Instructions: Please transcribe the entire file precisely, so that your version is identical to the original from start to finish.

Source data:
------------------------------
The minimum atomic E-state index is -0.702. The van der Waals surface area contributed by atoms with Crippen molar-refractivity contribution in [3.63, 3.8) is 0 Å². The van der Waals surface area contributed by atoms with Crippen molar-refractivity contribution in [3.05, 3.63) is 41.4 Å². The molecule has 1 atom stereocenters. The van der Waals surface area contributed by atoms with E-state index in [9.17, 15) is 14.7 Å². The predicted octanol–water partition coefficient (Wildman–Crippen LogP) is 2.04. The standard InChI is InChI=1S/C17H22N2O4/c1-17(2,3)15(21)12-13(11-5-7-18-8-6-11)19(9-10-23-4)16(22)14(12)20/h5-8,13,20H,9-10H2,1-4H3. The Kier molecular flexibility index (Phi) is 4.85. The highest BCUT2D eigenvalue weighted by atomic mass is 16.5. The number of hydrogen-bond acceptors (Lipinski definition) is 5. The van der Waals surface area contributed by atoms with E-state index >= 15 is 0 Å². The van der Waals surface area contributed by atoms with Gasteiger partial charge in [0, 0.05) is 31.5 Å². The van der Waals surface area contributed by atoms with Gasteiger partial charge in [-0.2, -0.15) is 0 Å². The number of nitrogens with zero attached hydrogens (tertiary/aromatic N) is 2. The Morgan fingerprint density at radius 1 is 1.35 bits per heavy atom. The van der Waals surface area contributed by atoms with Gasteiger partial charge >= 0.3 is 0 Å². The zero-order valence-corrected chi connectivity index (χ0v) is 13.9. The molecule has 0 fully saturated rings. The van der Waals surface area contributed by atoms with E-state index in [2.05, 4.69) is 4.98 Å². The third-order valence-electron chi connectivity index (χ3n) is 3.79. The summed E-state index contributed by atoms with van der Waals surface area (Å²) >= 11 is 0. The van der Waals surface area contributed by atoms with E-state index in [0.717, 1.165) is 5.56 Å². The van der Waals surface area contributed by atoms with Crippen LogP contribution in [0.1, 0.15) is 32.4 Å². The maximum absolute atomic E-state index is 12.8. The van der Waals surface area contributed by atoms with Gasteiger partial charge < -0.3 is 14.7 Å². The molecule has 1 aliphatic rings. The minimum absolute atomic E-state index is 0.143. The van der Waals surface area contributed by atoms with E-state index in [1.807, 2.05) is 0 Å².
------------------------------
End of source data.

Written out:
The minimum atomic E-state index is -0.702. The van der Waals surface area contributed by atoms with Crippen molar-refractivity contribution in [3.63, 3.8) is 0 Å². The van der Waals surface area contributed by atoms with Crippen molar-refractivity contribution in [3.05, 3.63) is 41.4 Å². The molecule has 1 atom stereocenters. The van der Waals surface area contributed by atoms with E-state index in [9.17, 15) is 14.7 Å². The predicted octanol–water partition coefficient (Wildman–Crippen LogP) is 2.04. The standard InChI is InChI=1S/C17H22N2O4/c1-17(2,3)15(21)12-13(11-5-7-18-8-6-11)19(9-10-23-4)16(22)14(12)20/h5-8,13,20H,9-10H2,1-4H3. The Kier molecular flexibility index (Phi) is 4.85. The highest BCUT2D eigenvalue weighted by atomic mass is 16.5. The number of hydrogen-bond acceptors (Lipinski definition) is 5. The van der Waals surface area contributed by atoms with E-state index >= 15 is 0 Å². The van der Waals surface area contributed by atoms with Gasteiger partial charge in [0, 0.05) is 31.5 Å². The van der Waals surface area contributed by atoms with Gasteiger partial charge in [-0.2, -0.15) is 0 Å². The number of nitrogens with zero attached hydrogens (tertiary/aromatic N) is 2. The Morgan fingerprint density at radius 1 is 1.35 bits per heavy atom. The van der Waals surface area contributed by atoms with Gasteiger partial charge >= 0.3 is 0 Å². The zero-order valence-corrected chi connectivity index (χ0v) is 13.9. The molecule has 0 fully saturated rings. The van der Waals surface area contributed by atoms with E-state index in [2.05, 4.69) is 4.98 Å². The third-order valence-electron chi connectivity index (χ3n) is 3.79. The summed E-state index contributed by atoms with van der Waals surface area (Å²) >= 11 is 0. The van der Waals surface area contributed by atoms with E-state index in [0.717, 1.165) is 5.56 Å². The van der Waals surface area contributed by atoms with Crippen LogP contribution in [0.1, 0.15) is 32.4 Å². The maximum absolute atomic E-state index is 12.8. The van der Waals surface area contributed by atoms with Gasteiger partial charge < -0.3 is 14.7 Å². The molecule has 1 aliphatic rings. The minimum absolute atomic E-state index is 0.143. The van der Waals surface area contributed by atoms with E-state index in [1.807, 2.05) is 0 Å².